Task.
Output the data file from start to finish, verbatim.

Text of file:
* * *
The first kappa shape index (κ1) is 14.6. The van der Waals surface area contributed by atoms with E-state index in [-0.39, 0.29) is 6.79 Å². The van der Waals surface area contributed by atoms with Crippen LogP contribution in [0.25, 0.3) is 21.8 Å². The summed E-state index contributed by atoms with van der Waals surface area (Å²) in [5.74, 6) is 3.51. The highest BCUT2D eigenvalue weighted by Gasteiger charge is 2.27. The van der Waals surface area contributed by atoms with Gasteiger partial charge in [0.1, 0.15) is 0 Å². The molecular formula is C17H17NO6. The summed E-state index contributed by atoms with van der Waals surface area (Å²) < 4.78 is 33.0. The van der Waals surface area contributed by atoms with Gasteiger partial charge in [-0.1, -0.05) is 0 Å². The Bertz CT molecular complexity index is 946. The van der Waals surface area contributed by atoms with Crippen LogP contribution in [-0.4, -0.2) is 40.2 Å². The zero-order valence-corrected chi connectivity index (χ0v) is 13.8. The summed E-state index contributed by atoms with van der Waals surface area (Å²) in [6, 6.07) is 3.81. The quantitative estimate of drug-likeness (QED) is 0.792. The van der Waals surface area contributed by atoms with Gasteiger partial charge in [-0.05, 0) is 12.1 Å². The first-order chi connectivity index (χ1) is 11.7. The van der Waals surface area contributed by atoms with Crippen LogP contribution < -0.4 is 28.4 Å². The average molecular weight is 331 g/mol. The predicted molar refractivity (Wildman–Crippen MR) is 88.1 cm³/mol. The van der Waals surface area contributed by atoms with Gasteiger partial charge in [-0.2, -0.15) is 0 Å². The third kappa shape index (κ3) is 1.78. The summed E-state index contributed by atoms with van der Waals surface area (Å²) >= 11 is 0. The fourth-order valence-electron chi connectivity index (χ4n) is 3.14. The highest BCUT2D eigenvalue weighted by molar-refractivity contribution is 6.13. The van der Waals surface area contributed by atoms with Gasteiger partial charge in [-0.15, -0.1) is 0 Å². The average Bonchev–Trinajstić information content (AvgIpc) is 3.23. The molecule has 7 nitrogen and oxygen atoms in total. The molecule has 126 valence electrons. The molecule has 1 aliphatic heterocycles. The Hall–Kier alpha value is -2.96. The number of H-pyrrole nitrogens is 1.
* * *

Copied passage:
The first kappa shape index (κ1) is 14.6. The van der Waals surface area contributed by atoms with E-state index in [-0.39, 0.29) is 6.79 Å². The van der Waals surface area contributed by atoms with Crippen LogP contribution in [0.25, 0.3) is 21.8 Å². The summed E-state index contributed by atoms with van der Waals surface area (Å²) in [5.74, 6) is 3.51. The highest BCUT2D eigenvalue weighted by Gasteiger charge is 2.27. The van der Waals surface area contributed by atoms with Gasteiger partial charge in [0.1, 0.15) is 0 Å². The molecular formula is C17H17NO6. The summed E-state index contributed by atoms with van der Waals surface area (Å²) < 4.78 is 33.0. The van der Waals surface area contributed by atoms with Gasteiger partial charge in [-0.1, -0.05) is 0 Å². The Bertz CT molecular complexity index is 946. The van der Waals surface area contributed by atoms with Crippen LogP contribution in [-0.4, -0.2) is 40.2 Å². The zero-order valence-corrected chi connectivity index (χ0v) is 13.8. The summed E-state index contributed by atoms with van der Waals surface area (Å²) in [6, 6.07) is 3.81. The quantitative estimate of drug-likeness (QED) is 0.792. The van der Waals surface area contributed by atoms with Gasteiger partial charge in [-0.05, 0) is 12.1 Å². The first-order chi connectivity index (χ1) is 11.7. The van der Waals surface area contributed by atoms with Crippen LogP contribution < -0.4 is 28.4 Å². The average molecular weight is 331 g/mol. The predicted molar refractivity (Wildman–Crippen MR) is 88.1 cm³/mol. The van der Waals surface area contributed by atoms with Gasteiger partial charge in [-0.2, -0.15) is 0 Å². The third kappa shape index (κ3) is 1.78. The summed E-state index contributed by atoms with van der Waals surface area (Å²) >= 11 is 0. The fourth-order valence-electron chi connectivity index (χ4n) is 3.14. The highest BCUT2D eigenvalue weighted by molar-refractivity contribution is 6.13. The van der Waals surface area contributed by atoms with Gasteiger partial charge in [-0.15, -0.1) is 0 Å². The average Bonchev–Trinajstić information content (AvgIpc) is 3.23. The molecule has 7 nitrogen and oxygen atoms in total. The molecule has 126 valence electrons. The molecule has 1 aliphatic heterocycles. The Hall–Kier alpha value is -2.96. The number of H-pyrrole nitrogens is 1.